Breathing Meditation Practice

Why meditate on the breath? 

  • Our breath is the most basic indicator of the fact that we we are alive. The first thing we ever do when we are born in breathe in, the last thing we do when we die is breathe out. Focussing on this most fundamental aspect of aliveness helps us to really appreciate, revel & luxuriate in our existence.

  • This connection to our own being alive helps heighten our awareness of that experience. It makes life richer & more exciting - allowing us to absorb more subtlety & detail of our experience. Colours can seem brighter, we can become more attuned to beauty in our surroundings, interactions with people can be more nuanced & complex as we notice more of what they communicate & express.

  • This more detailed awareness of the experience of our life means less & less stuff is going on below the radar of our awareness. The more we are aware of, the more we can choose & actively shape our life experience. Habituated & subconscious thoughts, mannerisms & responses limit our ability to ‘direct’ our life & actions. The more we make our thoughts, mannerisms & responses conscious, the more freedom we have to steer them in a direction of our choosing.

  • Meditating on the breath will over time lengthen & smooth the breath mechanism. This has enormous health benefits. It’s been discovered the volume of the breath clearly indicates lifespan. So learning to breathe slowly & smoothly has huge benefits for our physical wellbeing.

  • It also has huge impact on our mental & emotional wellbeing. How we’re breathing at any given moment (along with information from our senses, organs & other body systems) is sending signals to our brain/ CNS about how safe or unsafe we are at any given moment. Based on this information, the nervous system can then judge how excited or relaxed the body needs to be - either primed for action in case of a potential threat, or resting & recharging when we are safe & secure.

  • This process of managing body systems in response to our surroundings is the work of the Autonomic Nervous System  - usually operating below our conscious control - hence the ‘autonomic’ part of the name.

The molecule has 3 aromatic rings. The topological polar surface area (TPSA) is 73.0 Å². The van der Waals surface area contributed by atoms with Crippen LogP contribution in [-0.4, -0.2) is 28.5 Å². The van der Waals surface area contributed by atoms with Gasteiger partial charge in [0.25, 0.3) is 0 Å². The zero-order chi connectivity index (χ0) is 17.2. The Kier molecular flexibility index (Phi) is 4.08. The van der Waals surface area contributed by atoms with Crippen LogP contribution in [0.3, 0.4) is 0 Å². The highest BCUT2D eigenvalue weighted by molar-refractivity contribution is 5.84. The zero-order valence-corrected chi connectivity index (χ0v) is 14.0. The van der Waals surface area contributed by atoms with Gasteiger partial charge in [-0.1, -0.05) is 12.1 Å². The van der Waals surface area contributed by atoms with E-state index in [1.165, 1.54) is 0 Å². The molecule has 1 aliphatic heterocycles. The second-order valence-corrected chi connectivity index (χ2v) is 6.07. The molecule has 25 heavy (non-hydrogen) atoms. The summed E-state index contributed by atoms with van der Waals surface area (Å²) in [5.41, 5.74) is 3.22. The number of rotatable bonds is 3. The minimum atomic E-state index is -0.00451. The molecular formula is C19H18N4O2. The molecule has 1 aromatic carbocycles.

• But the breath - uniquely can be both a subconscious reflection of the state of the nervous system AND it can be consciously managed by us as we choose.

  • This means that by managing the breath & meditating on it we can start to manage our Autonomic Nervous System - we can start to manage body systems that normally we cannot.

  • The state of our nervous system has huge impact on our mental & emotional state at any given moment. If we’re on physical high alert we will feel excited, anxious or worried. If we’re physiologically feeling safe & relaxed we’ve more chance of feeling emotionally content & relaxed.

  • In this way the breath can be seen as the bridge between the mind & the body. Managing & meditating on the physical breath can help us to access & manage the nervous system & in turn the mind & emotions.

  • Lastly a breath meditation practice is portable & accessible. You will always be breathing so whenever you’re able become conscious of the breath & regulate it’s rhythm - even when you’re unable to do a more formal meditation practice. Management of the breath allows you to manage your whole nervous system.

Breathing mindfully, you are already finding a refuge in your breath, and you become aware of what’s going on in your body, your feelings, your perceptions, your mental formations, and your consciousness.
— Thich Nhat Hanh, Peace Is Every Breath: A Practice for Our Busy Lives
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